Reviews for Brown Hares in the Derbyshire Dales
It features wonderful images of the hares themselves, a testimony to the author's patience, fieldcraft and expertise as a photographer ... Underlying the photography, the text carries a powerful conservation message, emphasising the importance of habitat diversity, for the hares and for the rest of the associated wildlife.
Dr. Derek Yalden,
Christine Gregory’s book is a worthy addition to the tradition of natural history writing. It is scientifically accurate, well-written and a homage to an animal Christine is clearly fond of.
Jim Dixon, Chief Executive,
Peak District National Park Authority
A neat balance of factual information and romantic musings, accompanied by some great photography.
Country Walking Magazine
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Brown Hares in the Derbyshire Dales
The story of one of the Peak District's most enigmatic mammals
Author: Christine Gregory
Format: Paperback (160pp)
Date:Monday, 3 September 2012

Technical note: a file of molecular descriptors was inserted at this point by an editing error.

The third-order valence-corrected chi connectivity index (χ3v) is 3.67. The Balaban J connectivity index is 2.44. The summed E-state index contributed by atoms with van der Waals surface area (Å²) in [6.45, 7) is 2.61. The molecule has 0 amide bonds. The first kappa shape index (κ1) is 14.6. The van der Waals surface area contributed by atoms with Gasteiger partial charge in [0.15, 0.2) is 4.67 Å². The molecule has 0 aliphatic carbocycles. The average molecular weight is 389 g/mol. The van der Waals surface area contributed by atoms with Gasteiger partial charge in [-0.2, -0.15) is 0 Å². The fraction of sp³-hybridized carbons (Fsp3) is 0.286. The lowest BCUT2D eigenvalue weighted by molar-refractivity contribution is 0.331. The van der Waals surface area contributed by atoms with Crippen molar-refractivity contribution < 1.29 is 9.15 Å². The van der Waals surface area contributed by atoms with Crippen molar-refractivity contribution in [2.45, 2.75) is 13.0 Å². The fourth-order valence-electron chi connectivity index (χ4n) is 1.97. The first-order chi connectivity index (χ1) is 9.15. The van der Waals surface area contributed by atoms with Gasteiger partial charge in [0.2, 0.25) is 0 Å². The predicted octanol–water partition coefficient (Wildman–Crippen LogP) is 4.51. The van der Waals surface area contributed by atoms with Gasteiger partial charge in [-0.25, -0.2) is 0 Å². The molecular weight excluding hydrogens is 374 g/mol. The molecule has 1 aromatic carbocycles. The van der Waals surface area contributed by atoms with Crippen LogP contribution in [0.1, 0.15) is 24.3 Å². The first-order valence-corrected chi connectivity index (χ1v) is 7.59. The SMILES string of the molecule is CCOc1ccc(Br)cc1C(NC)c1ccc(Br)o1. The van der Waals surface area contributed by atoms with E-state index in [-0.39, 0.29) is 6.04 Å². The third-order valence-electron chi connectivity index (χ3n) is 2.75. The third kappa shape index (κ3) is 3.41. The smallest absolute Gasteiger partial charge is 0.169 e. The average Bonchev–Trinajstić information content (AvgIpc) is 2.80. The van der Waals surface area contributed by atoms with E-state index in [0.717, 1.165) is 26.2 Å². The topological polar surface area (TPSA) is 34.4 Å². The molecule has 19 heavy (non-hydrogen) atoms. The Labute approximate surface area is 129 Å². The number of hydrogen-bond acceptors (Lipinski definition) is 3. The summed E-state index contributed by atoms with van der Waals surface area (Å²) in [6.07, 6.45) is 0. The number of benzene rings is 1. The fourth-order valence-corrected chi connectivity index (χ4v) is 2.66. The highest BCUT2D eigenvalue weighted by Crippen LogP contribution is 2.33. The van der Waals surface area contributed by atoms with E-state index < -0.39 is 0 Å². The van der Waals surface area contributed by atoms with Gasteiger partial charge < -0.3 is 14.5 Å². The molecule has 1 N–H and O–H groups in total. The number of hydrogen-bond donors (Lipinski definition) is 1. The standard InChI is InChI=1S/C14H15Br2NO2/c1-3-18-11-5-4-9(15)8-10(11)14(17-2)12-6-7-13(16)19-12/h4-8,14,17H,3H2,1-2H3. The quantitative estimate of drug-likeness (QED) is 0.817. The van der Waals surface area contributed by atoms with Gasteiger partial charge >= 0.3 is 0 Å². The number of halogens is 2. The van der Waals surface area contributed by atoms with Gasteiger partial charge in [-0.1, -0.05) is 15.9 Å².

Brown Hares in the Derbyshire Dales is a written and photographic celebration of one of the Peak District’s most secretive and enigmatic animals. Meticulously researched and beautifully illustrated with over 100 colour photographs, this book gives a unique insight into the life, habitat and history of a much loved, yet threatened, species.
First published in 2010 to coincide with the International Year of Biodiversity, this new edition – with more than 60 new photos – is intended to raise awareness of the brown hare (Lepus europaeus), which is now extinct in parts of Britain and listed as a priority species in the UK Biodiversity Action Plan.
The book is split into two sections; the first describes the brown hare, what differentiates them from rabbits and other hares, their breeding patterns, courtship, boxing, their remarkable speed and agility, their habitat, what they eat, and their history in the UK and the Derbyshire Dales. There are also tips on where and how to see hares in the wild.
The second section, biodiversity, sets the hare in the context of the rapid and extensive loss of their preferred natural habitat, primarily wildflower meadows and traditional grasslands, now almost eradicated by intensive farming systems in some areas. Balanced yet thought-provoking reflections on these modern farming methods are supplemented by accounts from local farmers, including Lord Edward Manners of Haddon Hall, interviewed especially for the book by the author.
From local author and photographer Christine Gregory, Brown Hares in the Derbyshire Dales is an enlightening and captivating portrait of a beautiful British mammal.